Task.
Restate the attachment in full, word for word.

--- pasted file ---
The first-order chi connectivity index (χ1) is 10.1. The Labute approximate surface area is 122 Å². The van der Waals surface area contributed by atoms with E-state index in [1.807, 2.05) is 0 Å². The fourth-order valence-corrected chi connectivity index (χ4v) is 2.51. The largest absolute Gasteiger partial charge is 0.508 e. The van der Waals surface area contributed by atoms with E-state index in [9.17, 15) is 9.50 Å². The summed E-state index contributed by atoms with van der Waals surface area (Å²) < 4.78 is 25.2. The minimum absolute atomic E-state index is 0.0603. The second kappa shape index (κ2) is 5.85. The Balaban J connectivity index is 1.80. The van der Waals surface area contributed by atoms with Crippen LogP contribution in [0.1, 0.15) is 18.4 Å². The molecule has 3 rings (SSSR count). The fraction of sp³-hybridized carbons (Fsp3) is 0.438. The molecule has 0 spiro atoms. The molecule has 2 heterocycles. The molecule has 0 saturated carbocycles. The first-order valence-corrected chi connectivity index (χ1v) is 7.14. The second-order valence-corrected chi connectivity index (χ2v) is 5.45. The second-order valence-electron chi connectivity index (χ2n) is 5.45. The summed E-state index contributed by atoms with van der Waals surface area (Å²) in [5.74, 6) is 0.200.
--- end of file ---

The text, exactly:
The first-order chi connectivity index (χ1) is 10.1. The Labute approximate surface area is 122 Å². The van der Waals surface area contributed by atoms with E-state index in [1.807, 2.05) is 0 Å². The fourth-order valence-corrected chi connectivity index (χ4v) is 2.51. The largest absolute Gasteiger partial charge is 0.508 e. The van der Waals surface area contributed by atoms with E-state index in [9.17, 15) is 9.50 Å². The summed E-state index contributed by atoms with van der Waals surface area (Å²) < 4.78 is 25.2. The minimum absolute atomic E-state index is 0.0603. The second kappa shape index (κ2) is 5.85. The Balaban J connectivity index is 1.80. The van der Waals surface area contributed by atoms with Crippen LogP contribution in [0.1, 0.15) is 18.4 Å². The molecule has 3 rings (SSSR count). The fraction of sp³-hybridized carbons (Fsp3) is 0.438. The molecule has 0 spiro atoms. The molecule has 2 heterocycles. The molecule has 0 saturated carbocycles. The first-order valence-corrected chi connectivity index (χ1v) is 7.14. The second-order valence-corrected chi connectivity index (χ2v) is 5.45. The second-order valence-electron chi connectivity index (χ2n) is 5.45. The summed E-state index contributed by atoms with van der Waals surface area (Å²) in [5.74, 6) is 0.200.